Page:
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Releasing the Dreamings

BY Joanna Gardner July 3, 2022


Joseph Campbell with his sister Alice Chartres in Paris, c. 1928. Copyright ©Joseph Campbell Foundation ( All rights reserved.

When I was in graduate school studying mythology, I volunteered in the archives that housed Joseph Campbell’s papers. My job was to create high-resolution scans of Campbell’s personal photos—baby pictures, childhood, youth, adulthood, snapshots from his later years. Sitting at a workstation in that windowless basement office, I positioned each piece of paper on the glass face of the scanner, clicked the Scan button, then zoomed way in on the digital file to make sure to capture clean edges of the original. I often found myself staring at those close-up images, captivated by the eyes of the people in the scenes. My impression of Campbell himself changed as I worked. He became less of a disembodied voice on the page, and more of a real, actual person who seemed to have lived intensely and intentionally.  

Campbell’s book, Correspondence: 1927 – 1987, includes a letter he wrote to the artist Angela Gregory in 1928, when he was twenty-four years old. He writes: 

I know that the constant drumming of things around one can upset the pulse of one’s heart. But after all it’s inside our own hearts that beauty reposes. Pleasures and pains affect the body; and if our dreamings have never released our souls, then pleasures and pains will upset our mental and emotional tranquility. Aggravations and disappointments—and even a certain blankness can help the soul to grow in understanding, once the soul has learned to feed upon whatever comes its way. (13)

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Correspondence by Joseph Campbell - coverI can picture the passion in his young face as he composed these words. I can hear the urgency that would drive his voice if he were to speak them out loud. If our dreamings have never released our souls—he’s talking about loosening the tendency to over-identify with the trappings of our lives, our religions and belief systems, desires, political ideas, relationships, and even our bodies, and mistake them for who we really are. The alternative to letting those dreamings hold our souls captive, he suggests, is to release our souls not from our ideas about life, but from confusing them with our ideas about life. To grant our souls the freedom to observe our experiences the same way Campbell demonstrates how to observe myth—staying alert for truth and beauty. 

Further down the page he completes the thought: 

When we shall have lived this intensely we should have truth in our hearts and beauty—then our work will be great because we shall be great ourselves.

Living intensely. Living wide awake, with our souls free and released. These are aspirational ideas, no doubt, but Campbell seems to have done a reasonable job of it, releasing his soul from identification with his dreamings, living intensely in the direction of truth and beauty, doing great work. This is one of the boons that Campbell found on the journey of his own life, and he brought it back to share with us, his community: not only his work itself, but also his way of working. He showed us that aspirations like these are within reach. 

This boon also opens the possibility of communities that support their members living intensely and doing great work. For what is a community if not an aggregate of individuals, and what is an individual if not a representative of their community? The souls of individuals affect the community, and the soul of the community affects individuals. This dialectic is fundamental to creative work. Creative people, like Joseph Campbell and Angela Gregory, continually move back and forth between their communities and their individual imaginations to generate images and ideas, bring them into being, and share them. I see this pattern play out again and again in the community of mythologists—a community that owes so much to Campbell’s contributions.

So perhaps we might be permitted to imagine a revision of Campbell’s reflections to Angela Gregory, this time as a message to his extended community:  

I know that the constant drumming of things around us can upset the pulse of our hearts. But after all it’s inside our own hearts that beauty reposes. Pleasures and pains affect us all; and if our collective dreamings have never released our community’s soul, then pleasures and pains will upset the community’s mental and emotional tranquility. Aggravations and disappointments—and even a certain blankness can help the community’s soul to grow in understanding…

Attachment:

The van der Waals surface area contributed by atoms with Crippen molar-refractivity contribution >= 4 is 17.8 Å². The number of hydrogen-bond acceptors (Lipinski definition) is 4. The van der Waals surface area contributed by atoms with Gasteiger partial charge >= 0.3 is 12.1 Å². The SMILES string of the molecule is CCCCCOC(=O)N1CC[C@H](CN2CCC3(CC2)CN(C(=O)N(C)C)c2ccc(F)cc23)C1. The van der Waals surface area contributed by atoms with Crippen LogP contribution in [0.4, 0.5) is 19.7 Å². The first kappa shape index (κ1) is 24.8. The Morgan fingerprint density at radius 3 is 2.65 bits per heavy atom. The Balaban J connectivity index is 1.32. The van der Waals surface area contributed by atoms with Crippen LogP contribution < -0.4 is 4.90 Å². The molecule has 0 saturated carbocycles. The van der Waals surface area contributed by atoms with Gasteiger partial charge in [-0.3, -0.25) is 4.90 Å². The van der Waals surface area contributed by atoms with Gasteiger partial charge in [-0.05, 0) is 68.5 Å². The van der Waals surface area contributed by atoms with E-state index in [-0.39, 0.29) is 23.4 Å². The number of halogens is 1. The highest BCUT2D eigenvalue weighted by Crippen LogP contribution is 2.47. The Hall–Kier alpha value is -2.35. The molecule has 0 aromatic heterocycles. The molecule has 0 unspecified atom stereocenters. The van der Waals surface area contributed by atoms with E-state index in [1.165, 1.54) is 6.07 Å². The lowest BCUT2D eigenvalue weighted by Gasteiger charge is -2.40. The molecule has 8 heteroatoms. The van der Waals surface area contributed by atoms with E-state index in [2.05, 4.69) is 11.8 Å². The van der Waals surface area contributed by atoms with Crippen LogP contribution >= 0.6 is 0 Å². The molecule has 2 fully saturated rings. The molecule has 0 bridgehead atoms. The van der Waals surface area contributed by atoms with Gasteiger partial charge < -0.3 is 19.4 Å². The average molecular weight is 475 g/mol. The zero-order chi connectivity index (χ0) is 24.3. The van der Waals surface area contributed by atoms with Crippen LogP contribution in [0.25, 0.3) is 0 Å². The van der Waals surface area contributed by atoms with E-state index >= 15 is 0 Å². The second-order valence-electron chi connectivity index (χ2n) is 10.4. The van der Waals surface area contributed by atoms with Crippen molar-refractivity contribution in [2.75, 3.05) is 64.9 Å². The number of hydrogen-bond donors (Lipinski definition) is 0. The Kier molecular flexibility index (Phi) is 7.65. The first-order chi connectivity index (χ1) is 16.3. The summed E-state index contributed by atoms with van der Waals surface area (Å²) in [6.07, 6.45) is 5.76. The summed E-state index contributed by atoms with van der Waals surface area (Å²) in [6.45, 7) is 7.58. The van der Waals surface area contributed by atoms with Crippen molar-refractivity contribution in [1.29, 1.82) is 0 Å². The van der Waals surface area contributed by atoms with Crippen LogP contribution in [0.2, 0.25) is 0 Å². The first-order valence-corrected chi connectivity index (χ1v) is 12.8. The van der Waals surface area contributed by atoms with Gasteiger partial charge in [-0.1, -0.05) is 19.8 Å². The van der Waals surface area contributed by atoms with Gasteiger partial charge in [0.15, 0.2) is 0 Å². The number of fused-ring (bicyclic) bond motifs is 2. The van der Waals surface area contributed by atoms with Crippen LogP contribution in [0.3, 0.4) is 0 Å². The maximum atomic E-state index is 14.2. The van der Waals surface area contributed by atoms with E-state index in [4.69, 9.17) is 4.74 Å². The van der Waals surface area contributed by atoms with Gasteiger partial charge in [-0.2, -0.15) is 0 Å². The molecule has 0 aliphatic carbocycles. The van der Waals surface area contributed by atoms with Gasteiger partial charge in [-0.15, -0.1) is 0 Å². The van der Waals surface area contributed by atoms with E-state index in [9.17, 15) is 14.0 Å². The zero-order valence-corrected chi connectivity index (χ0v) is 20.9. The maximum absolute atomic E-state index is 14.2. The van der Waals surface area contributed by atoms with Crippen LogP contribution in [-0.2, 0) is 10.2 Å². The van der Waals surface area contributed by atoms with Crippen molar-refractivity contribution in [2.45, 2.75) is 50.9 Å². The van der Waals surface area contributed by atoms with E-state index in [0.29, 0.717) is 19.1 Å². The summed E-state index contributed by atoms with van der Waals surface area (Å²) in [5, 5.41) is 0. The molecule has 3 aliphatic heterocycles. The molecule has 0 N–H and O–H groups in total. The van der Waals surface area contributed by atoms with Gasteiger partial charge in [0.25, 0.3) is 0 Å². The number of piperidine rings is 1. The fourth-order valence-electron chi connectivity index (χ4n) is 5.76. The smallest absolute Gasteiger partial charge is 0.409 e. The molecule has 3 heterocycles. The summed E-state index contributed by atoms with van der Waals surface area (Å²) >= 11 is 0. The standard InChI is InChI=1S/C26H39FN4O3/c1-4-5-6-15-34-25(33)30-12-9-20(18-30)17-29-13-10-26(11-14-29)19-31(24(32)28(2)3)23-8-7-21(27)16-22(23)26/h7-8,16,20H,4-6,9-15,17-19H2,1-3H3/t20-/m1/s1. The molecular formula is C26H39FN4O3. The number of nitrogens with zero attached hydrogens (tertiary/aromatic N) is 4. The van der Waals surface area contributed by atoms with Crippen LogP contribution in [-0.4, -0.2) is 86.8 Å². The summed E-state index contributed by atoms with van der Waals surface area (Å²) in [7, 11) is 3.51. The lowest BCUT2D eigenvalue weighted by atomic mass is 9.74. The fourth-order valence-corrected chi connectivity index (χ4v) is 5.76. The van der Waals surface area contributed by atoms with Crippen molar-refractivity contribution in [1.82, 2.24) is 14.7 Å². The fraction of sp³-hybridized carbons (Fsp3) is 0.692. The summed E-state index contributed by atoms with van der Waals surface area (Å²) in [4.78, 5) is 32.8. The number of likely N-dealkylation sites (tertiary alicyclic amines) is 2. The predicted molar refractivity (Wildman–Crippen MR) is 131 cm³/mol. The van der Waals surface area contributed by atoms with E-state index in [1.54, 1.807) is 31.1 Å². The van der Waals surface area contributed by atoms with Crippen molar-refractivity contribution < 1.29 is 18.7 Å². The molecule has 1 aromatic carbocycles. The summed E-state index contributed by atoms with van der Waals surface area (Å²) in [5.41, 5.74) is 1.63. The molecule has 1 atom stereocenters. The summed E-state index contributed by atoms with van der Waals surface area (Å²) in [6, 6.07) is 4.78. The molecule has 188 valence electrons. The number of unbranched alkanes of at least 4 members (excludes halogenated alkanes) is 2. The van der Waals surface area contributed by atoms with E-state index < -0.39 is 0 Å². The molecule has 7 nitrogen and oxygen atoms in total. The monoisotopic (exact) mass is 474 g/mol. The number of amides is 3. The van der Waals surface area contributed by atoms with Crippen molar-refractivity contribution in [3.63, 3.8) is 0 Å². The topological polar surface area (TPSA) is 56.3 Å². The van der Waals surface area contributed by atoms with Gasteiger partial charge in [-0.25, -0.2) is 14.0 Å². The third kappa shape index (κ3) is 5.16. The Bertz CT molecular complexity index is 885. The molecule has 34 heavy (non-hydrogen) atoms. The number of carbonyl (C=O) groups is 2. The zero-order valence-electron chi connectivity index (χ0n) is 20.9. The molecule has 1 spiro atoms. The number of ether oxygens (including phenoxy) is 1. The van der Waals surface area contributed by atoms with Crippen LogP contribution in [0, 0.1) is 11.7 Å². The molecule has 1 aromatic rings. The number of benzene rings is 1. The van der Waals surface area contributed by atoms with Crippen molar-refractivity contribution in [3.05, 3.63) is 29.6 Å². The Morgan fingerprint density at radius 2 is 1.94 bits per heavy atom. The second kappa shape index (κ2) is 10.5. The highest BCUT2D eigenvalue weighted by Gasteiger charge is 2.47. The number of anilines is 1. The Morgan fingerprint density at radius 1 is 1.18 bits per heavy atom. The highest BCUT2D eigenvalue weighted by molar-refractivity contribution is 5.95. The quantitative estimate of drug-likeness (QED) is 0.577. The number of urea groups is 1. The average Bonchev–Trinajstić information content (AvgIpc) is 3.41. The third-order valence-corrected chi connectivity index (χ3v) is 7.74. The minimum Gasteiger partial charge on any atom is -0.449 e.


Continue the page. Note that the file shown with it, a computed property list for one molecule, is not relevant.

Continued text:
When the community shall have lived this intensely, the community will have truth in its heart and beauty—then our work will be great because we shall be great.

And isn’t myth itself intense? Its outsized imagery, its larger-than-life deities and heroes, its clashings and collaborations among characters who represent the great powers of Earth and cosmos? Myths are collective dreamings of Earth’s human communities, and so they represent a perfect practice ground for zooming in on their images and ideas, freeing our souls from identifying with those ideas, and thereby cultivating truth and beauty in our own creative hearts.

How might a community release its soul from false beliefs, dis-identifying from myths that cause misery and harm? How can a community enter more fully into the realm of truth, beauty, and creativity? Join me in our Conversations of a Higher Order to share your reflections.

Joanna Gardner, PhD is a writer, mythologist, and magical realist. She is a founder of the Fates and Graces Mythologium, a conference for mythologists and friends of myth. Joanna serves as Senior Editor on the Educational Task Force of the Joseph Campbell Foundation, and as a thought leader with the think tank iRewild, where she works on the Healing Stories initiative. She completed her doctoral degree at Pacifica Graduate Institute in mythological studies with an emphasis in depth psychology. Joanna’s fiction, poetry, and nonfiction appear in a variety of venues, available at

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Wanderings (Esingle from Correspondence)

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The opening section of the exciting collection of Joseph Campbell’s selected letters, Correspondence: 1927—1987, this fascinating follows the fledgling scholar from his early, exciting days as a graduate student in 1920s Paris to his life-changing stay working on the California coast and beyond. Through his correspondence with two of his closest friends, artist Angela Gregory and scientist Eddie Ricketts (the model for “Doc” in John Steinbeck’s Cannery Row), these letters show Joseph Campbell’s evolution as a unique student of a field that bridges both science and art, the new field of comparative mythology. They also show a glimpse of some of the amazing characters Campbell was fortunate to rub shoulders with, from sculptor Antoine Bourdelle and philosopher Jiddu Krishnamurti to author John Steinbeck and composer John Cage.